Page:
I am invited to the Oxford Union to speak in the last debate of the term. I had originally been invited to speak on the death of feminism earlier in the year, but as I couldn't go they kindly invited me back. The motion is less onerous – 'Life is too short to drink cheap wine' – and I am speaking for, along with Peter Stringfellow, among others. I have been preparing for weeks, soliciting everyone I meet for jokes and anecdotes, and obsessively honing my speech. Two days before I'm due to speak I make the mistake of running the final draft past three of my friends at dinner. They think it's so bad that they tell me they're going to send a hearse down to Oxford to pick me up afterwards. In the event, the evening goes well, and we win the motion, although the highlight for me is seeing the president of the union drink seven tumblers of extremely cheap wine in the space of 20 minutes, and then witnessing a slightly wayward priest trying to wrestle a mobile-phone number out of Peter Stringfellow. I think he wants to visit one of his clubs (at least, I hope he does).
The Enoteca Pinchiorri in Florence is not only recognised as the best restaurant in Italy; it is also the place that encouraged Alain Ducasse to take up cooking. I'm there to meet Gela Nash-Taylor, who owns Juicy Couture, the hip American clothing company. She is married to John Taylor, the bass player in Duran Duran, and I end up having lunch with the entire band (it turns out to be John's 43rd birthday). The meal is so extraordinary, and there is so much of it – bocconcini di rombo, branzino alla plancia, ravioli farciti con cipolle brasate, petto d'anatra con mela al timo, etc. – that Simon LeBon goes down to the kitchen to thank the staff on our behalf. There is one particular wine – a Recioto della Valpolicella – that none of us has ever drunk before, a wine that tastes a little like red Sauternes. It is quite the most astonishing thing. John Taylor, who unfortunately doesn't taste the wine as he doesn't drink any more, tells me that his 11-year-old daughter is just off to a rock'n'roll summer camp, where the kids spend a week rehearsing a song before performing it at a concert. How long before Simon Cowell turns this into a TV show?
The heat in Milan is 40 degrees and rising, causing all of us at the spring/summer 2004 menswear shows to get a little hot under our three-button French-cotton spread collars. By day two, we are judging fashion shows on their air-conditioning, not their trousers. This season a lot of these trousers seem to be three-quarter length, which – like gold lamé thongs – might go down well on the catwalks of New York, Paris and Milan, but look rather different on the high streets of Solihull or Deptford. One of the highlights of the week was the Versace show, not just because of the clothes –which were typically fabulous and extravagant – but for the earth-shatteringly sexy girls on display. It's always a pleasure to see women on the catwalk during menswear, especially tall, thin, tanned girls with nutcracker thighs and stiletto heels. Yum, yum.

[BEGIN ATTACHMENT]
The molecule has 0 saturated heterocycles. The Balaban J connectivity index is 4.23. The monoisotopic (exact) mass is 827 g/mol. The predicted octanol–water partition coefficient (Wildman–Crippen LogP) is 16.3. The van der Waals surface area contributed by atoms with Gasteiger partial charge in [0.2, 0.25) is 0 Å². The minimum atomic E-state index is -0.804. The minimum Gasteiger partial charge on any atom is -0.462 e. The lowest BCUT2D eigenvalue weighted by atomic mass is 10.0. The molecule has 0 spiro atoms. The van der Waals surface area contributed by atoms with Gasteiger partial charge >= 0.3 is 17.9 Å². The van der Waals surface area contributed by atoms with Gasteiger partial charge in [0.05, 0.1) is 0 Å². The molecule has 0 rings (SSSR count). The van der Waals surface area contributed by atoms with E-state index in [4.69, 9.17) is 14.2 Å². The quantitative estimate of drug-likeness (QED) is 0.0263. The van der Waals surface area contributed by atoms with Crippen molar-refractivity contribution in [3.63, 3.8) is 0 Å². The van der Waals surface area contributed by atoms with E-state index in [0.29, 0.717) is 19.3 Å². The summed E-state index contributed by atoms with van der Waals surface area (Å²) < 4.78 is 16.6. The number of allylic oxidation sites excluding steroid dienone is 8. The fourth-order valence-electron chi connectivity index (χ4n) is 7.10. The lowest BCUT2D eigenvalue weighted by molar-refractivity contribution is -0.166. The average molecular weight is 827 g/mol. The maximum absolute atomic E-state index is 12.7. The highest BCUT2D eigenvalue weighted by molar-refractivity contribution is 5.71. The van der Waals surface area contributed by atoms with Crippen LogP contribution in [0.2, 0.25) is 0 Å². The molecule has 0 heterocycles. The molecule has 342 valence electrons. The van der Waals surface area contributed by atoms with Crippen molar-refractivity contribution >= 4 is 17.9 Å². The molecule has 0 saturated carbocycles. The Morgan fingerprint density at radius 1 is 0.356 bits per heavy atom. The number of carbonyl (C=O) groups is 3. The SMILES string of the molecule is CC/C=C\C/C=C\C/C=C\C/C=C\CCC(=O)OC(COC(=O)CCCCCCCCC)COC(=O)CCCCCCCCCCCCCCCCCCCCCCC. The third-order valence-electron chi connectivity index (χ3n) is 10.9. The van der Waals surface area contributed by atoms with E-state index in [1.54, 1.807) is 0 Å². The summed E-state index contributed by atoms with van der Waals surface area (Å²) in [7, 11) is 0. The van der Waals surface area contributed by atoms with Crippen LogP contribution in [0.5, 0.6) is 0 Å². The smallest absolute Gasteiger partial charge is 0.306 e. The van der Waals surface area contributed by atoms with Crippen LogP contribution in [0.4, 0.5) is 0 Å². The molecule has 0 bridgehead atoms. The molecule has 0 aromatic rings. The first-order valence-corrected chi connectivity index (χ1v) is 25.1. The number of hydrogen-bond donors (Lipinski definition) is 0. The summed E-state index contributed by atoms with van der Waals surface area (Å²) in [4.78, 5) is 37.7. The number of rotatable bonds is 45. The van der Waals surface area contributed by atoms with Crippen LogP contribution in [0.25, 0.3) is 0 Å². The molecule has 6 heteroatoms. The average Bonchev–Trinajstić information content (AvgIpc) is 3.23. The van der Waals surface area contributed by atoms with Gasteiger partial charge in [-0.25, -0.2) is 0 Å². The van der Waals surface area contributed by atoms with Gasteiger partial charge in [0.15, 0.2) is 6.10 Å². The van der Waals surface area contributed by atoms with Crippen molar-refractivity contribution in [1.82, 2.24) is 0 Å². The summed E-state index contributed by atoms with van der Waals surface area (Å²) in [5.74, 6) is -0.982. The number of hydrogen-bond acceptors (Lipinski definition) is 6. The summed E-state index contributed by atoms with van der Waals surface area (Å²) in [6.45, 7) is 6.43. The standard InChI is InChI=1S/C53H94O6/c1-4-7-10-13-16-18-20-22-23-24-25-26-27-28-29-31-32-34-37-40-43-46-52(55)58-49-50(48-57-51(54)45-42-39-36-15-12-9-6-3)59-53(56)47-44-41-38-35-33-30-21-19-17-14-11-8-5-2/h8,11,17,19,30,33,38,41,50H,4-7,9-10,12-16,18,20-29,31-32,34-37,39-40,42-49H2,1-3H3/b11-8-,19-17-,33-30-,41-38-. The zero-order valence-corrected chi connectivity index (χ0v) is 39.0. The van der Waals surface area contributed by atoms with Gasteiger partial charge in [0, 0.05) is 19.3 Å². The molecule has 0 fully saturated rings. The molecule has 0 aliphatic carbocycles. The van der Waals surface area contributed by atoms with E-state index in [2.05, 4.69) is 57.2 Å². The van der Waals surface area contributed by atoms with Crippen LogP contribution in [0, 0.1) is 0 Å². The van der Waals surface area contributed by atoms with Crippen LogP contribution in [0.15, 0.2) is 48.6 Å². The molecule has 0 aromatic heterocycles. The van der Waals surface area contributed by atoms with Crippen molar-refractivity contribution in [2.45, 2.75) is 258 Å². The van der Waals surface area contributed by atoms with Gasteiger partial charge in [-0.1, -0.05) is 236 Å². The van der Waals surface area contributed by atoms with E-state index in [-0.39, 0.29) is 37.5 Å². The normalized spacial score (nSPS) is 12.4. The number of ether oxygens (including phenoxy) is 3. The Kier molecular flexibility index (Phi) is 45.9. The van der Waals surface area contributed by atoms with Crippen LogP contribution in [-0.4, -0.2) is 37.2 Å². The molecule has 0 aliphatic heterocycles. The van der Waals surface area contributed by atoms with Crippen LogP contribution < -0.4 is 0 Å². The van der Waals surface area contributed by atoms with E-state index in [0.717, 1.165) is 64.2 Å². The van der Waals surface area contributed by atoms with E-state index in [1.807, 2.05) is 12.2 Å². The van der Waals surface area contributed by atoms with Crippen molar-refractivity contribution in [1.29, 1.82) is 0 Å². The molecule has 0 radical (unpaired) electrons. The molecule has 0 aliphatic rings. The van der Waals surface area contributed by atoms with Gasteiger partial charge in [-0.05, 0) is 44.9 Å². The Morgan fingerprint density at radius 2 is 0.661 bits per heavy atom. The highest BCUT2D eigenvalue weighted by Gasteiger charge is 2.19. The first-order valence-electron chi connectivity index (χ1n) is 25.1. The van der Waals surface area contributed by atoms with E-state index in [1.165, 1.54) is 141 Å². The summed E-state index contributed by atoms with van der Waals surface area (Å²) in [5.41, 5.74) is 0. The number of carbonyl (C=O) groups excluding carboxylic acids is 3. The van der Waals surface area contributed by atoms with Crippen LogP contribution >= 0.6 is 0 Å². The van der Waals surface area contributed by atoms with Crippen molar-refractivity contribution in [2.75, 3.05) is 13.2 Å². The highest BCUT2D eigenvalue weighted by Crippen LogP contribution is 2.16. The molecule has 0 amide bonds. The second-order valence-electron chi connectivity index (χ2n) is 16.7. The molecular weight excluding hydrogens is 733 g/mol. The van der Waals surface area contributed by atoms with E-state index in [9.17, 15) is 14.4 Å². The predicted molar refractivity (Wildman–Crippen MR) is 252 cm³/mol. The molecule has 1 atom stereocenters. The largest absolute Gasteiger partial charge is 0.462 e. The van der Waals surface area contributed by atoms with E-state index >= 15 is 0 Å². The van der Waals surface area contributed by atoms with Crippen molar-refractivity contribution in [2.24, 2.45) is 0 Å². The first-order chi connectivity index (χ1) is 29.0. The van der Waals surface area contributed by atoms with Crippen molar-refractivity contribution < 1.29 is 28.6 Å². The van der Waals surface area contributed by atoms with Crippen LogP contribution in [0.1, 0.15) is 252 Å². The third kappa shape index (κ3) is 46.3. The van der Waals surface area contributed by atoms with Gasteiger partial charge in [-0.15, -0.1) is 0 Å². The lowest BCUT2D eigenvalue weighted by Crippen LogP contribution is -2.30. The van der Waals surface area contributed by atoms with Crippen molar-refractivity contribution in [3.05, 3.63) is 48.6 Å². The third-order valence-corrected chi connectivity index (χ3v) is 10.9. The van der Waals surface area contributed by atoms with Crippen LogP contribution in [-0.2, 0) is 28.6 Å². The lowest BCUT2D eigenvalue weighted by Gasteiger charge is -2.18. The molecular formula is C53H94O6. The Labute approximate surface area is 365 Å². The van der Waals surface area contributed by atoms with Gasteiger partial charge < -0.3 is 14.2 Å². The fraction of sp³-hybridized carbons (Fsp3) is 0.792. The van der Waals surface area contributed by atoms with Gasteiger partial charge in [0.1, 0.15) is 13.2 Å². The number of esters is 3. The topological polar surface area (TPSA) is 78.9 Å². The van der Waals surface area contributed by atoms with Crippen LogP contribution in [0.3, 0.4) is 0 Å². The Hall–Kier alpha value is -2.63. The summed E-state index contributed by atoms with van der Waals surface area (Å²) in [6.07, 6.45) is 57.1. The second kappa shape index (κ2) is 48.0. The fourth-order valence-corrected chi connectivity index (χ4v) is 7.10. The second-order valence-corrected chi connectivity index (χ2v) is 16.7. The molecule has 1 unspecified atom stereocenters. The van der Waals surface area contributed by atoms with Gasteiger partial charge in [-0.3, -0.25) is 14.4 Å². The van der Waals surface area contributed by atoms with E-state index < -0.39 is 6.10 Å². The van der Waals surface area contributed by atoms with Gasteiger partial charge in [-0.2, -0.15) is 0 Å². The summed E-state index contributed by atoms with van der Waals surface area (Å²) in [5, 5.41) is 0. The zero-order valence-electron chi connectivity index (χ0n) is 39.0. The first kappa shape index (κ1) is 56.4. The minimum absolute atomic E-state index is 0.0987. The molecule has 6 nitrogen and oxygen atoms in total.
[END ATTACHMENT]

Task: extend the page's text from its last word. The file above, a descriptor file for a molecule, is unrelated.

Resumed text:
To Yorkshire, to stay with friends (our four-year-old daughter is intrigued that our host is an earl: 'Does this mean his house has a flag?'). I pay £275 for two first-class tickets (the kids go free, although they can't be guaranteed a seat), but when we get to King's Cross the station is in chaos as there are no trains going north. It is the second time this has happened to me in a week (the last time was at Paddington) and I start to believe that it signals the breakdown of the British rail system. The Strategic Rail Authority may have dumped Connex, but who will ever get rid of Network Rail, a quango that can't possibly make a decision owing to the fact that 57 people sit on its board? In the end we decide to drive, a journey that takes more than six hours because there are roadworks every step of the way. If you were Spanish, French or Swiss, and you were unlucky or stupid enough to come to London and then try to venture into the countryside, you could be forgiven for thinking that Britain had, for whatever perverse reason, decided to return to the 19th century. Forget the acres of newsprint devoted to discussing the pros and cons of embracing the euro; frankly, I sometimes think we don't deserve to be European at all.
As an editor, you can sometimes feel like a glorified travel agent, sending the likes of A.A. Gill off to Rio (and last week to the Glastonbury festival), Martin Deeson off to Angola, and Will Self off to walk round Oxford with Radiohead's Thom Yorke (I once even attempted to send the editor of this magazine off to test-drive a tank). Some things, though, you occasionally want to do yourself. And what curious, red-blooded, gym-going chap (her videos seem to be on constant rotation in the one I use) between the ages of 15 and 50 wouldn't want to go to New York to meet Britney Spears? She turns out to be delightful: fantastically sexy (sexier than I thought possible), funny, and smart. Pop princesses are obviously not meant to be like this, and several of my lady friends were mortified when I told them what she was like. But there you are: Britney is a libidinous deity, and there's nothing any of you can do about it.
Dylan Jones is editor of GQ magazine.